Welcome to BARS

The British Association for Romantic Studies (BARS) was set up in 1989 by academics to promote the study of the cultural history of the Romantic period. Since then, BARS has organised eight International conferences at various locations in the UK, has published the BARS Bulletin and Review twice-yearly, and currently has more than 350 members.

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Call for Papers

The Author-Translator in the European Literary Tradition
Swansea University, 28 June – 1 July 2010

Confirmed keynote speakers include:
Susan Bassnett, David Constantine, Lawrence Venuti


(See also the conference website: www.author-translator.net)

The recent ‘creative turn’ in translation studies has challenged notions of translation as a derivative and uncreative activity which is inferior to ‘original’ writing. Commentators have drawn attention to the creative processes involved in the translation of texts, and suggested a rethinking of translation as a form of creative writing. Hence there is growing critical and theoretical interest in translations undertaken by literary authors.
This conference focuses on acts of translation by creative writers. Literary scholarship has tended to overlook this aspect of an author’s output, yet since the time of Cicero, authors across Europe have been engaged not only in composing their own works but in rendering texts from one language into another. Indeed, many of Europe’s greatest writers have devoted time to translation – from Chaucer to Heaney, from Diderot and Goethe to Seferis and Pasternak – and have produced some remarkable texts. Others (Beckett, Joyce, Nabokov) have translated their own work from one language into another. As attentive readers and skilful word smiths, writers may be particularly well equipped to meet the creative demands of literary translation; many trans lations of poetry are, after all, undertaken by poets themselves. Moreover, translation can have a major impact on an author’s own writing and on the development of native literary traditions.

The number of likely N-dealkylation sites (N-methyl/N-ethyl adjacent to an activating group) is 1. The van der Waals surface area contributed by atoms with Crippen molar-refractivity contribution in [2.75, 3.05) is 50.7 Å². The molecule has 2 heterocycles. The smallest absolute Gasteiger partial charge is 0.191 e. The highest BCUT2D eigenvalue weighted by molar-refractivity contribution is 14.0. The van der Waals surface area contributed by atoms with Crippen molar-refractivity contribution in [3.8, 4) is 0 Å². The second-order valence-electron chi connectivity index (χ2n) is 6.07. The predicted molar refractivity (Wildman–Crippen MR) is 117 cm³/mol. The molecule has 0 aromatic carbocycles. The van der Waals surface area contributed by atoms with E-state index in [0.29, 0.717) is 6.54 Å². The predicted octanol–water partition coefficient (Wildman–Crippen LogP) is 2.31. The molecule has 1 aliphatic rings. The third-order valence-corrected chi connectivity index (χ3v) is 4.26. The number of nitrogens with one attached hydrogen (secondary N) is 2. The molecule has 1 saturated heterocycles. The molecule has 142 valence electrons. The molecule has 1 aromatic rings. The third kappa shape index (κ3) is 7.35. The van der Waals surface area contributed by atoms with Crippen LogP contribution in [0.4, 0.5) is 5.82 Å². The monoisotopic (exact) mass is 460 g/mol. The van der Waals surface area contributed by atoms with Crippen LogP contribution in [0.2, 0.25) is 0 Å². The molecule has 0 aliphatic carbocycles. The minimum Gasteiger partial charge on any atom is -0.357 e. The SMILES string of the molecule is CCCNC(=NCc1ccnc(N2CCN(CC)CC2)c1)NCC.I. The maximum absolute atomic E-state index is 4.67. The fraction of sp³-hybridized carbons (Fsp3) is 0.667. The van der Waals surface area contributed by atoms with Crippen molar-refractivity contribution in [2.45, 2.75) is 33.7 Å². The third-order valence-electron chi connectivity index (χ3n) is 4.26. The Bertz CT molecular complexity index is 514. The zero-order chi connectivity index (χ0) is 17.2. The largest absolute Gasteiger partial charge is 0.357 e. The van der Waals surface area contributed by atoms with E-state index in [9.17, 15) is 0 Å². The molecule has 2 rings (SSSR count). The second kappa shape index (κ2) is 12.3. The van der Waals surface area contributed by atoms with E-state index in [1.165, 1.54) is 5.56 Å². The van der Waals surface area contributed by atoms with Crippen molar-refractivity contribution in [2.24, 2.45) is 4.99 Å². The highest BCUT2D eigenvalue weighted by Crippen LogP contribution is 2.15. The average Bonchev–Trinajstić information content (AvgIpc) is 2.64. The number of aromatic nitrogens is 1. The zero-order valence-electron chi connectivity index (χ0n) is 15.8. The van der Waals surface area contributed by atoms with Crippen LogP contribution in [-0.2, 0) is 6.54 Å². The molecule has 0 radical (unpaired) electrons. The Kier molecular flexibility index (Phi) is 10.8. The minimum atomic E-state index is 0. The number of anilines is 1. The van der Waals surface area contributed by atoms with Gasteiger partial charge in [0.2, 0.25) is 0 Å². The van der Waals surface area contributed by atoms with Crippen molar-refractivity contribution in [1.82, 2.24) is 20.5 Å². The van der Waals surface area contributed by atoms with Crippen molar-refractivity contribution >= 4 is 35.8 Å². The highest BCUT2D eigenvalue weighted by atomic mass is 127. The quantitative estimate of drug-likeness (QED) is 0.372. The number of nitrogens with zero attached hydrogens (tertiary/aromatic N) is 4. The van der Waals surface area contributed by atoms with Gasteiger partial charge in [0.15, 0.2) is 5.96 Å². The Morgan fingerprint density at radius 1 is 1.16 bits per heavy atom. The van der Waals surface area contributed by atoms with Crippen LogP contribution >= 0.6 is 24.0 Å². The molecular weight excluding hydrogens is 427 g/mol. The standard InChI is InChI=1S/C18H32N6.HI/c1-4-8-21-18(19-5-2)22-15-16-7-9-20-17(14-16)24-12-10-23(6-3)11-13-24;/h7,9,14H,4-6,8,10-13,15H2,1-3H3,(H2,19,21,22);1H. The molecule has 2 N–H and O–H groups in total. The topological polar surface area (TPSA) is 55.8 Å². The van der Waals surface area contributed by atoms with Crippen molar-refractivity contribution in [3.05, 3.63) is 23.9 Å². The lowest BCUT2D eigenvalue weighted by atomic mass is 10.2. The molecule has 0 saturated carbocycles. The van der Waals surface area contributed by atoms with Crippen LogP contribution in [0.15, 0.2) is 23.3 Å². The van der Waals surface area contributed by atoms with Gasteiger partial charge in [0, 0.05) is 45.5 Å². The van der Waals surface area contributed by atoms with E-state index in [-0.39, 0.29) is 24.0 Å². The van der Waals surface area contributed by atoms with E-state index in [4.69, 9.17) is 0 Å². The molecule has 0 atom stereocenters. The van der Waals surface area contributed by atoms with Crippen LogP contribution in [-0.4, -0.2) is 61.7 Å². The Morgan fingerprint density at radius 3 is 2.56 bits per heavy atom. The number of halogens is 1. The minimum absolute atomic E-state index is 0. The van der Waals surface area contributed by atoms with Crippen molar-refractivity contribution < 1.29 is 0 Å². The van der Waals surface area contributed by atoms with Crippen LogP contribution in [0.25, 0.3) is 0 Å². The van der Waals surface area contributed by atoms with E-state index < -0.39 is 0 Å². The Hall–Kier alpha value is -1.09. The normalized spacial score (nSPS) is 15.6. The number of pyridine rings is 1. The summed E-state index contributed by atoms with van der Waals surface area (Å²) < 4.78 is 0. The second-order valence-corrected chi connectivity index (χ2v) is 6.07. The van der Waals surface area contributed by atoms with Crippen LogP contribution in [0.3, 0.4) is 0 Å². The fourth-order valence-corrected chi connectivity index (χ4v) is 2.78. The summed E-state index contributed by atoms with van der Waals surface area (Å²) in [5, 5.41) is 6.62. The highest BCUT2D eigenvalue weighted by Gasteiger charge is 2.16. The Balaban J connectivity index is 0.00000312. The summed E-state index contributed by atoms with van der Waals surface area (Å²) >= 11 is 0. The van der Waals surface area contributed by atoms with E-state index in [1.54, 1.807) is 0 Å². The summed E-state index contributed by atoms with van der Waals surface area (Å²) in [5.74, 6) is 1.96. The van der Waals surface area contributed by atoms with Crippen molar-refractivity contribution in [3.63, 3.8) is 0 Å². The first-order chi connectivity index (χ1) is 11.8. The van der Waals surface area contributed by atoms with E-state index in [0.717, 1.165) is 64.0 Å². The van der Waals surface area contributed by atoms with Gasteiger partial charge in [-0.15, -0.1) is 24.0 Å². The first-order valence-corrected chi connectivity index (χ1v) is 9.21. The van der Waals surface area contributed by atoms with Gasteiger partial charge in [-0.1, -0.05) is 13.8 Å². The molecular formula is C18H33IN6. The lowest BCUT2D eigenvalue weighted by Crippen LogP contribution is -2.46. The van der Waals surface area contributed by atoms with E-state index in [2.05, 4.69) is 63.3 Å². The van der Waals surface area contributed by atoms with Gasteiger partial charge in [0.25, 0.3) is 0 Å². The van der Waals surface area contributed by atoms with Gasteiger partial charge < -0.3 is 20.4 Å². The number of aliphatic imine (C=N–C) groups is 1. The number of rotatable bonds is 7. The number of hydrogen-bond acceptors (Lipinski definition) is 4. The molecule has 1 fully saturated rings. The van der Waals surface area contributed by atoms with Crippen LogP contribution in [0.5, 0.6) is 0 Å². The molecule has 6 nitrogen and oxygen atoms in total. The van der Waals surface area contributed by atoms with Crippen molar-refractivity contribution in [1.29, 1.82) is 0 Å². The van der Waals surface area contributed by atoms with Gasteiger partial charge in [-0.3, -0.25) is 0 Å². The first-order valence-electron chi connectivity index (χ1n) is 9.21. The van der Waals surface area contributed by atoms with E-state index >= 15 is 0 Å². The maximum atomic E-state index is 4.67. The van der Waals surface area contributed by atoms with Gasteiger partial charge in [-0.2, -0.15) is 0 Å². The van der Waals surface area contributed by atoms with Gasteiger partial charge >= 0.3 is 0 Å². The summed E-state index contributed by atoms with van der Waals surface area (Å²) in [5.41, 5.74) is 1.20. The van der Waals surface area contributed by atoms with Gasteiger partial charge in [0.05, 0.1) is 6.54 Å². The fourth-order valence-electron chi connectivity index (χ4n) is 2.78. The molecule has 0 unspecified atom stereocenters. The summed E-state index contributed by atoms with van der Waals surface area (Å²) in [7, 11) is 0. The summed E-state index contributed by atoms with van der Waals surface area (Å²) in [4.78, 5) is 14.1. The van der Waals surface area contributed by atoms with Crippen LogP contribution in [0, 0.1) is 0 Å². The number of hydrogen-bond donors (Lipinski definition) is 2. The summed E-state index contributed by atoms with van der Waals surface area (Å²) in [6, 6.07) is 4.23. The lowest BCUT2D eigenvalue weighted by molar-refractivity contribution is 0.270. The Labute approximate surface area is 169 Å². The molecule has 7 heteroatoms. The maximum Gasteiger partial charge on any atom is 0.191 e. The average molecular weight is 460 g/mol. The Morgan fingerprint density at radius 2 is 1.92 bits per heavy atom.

The conference seeks to reassess the importance of translation for European writers – both well-known and less familiar – from antiquity to the present day. It will explore why authors translate, what they translate, and how they translate, as well as the links between an author’s translation work and his or her own writing. It will bring together scholars in English studies and modern languages, classics and medieval studies, comparative literature and translation studies. Possible topics include:

individual author-translators: motivations, career trajectories, comparative thematics and stylistics
the author-translator in context: literary societies, movements, national traditions
the problematic creativity of the author-translator
self-reflective pronouncements and manifestos
the author-translator as critic of others’ translations
self-translation: strengths and weaknesses
authors, adaptations, re-translation and relay translation
the reception and influence of the work of author-translators
theoretical interfaces

Proposals are invited for individual papers (max. 20 minutes) or panels (of 3 speakers). The conference language is English. It is anticipated that selected papers from the conference will be published. Please send a 250-word abstract by 30 September 2009 to the organisers, Hilary Brown and Duncan Large (author-translator@swan.ac.uk):

Author-Translator Conference
Department of Modern Languages
Swansea University
GB-Swansea SA2 8PP
http://www.author-translator.net/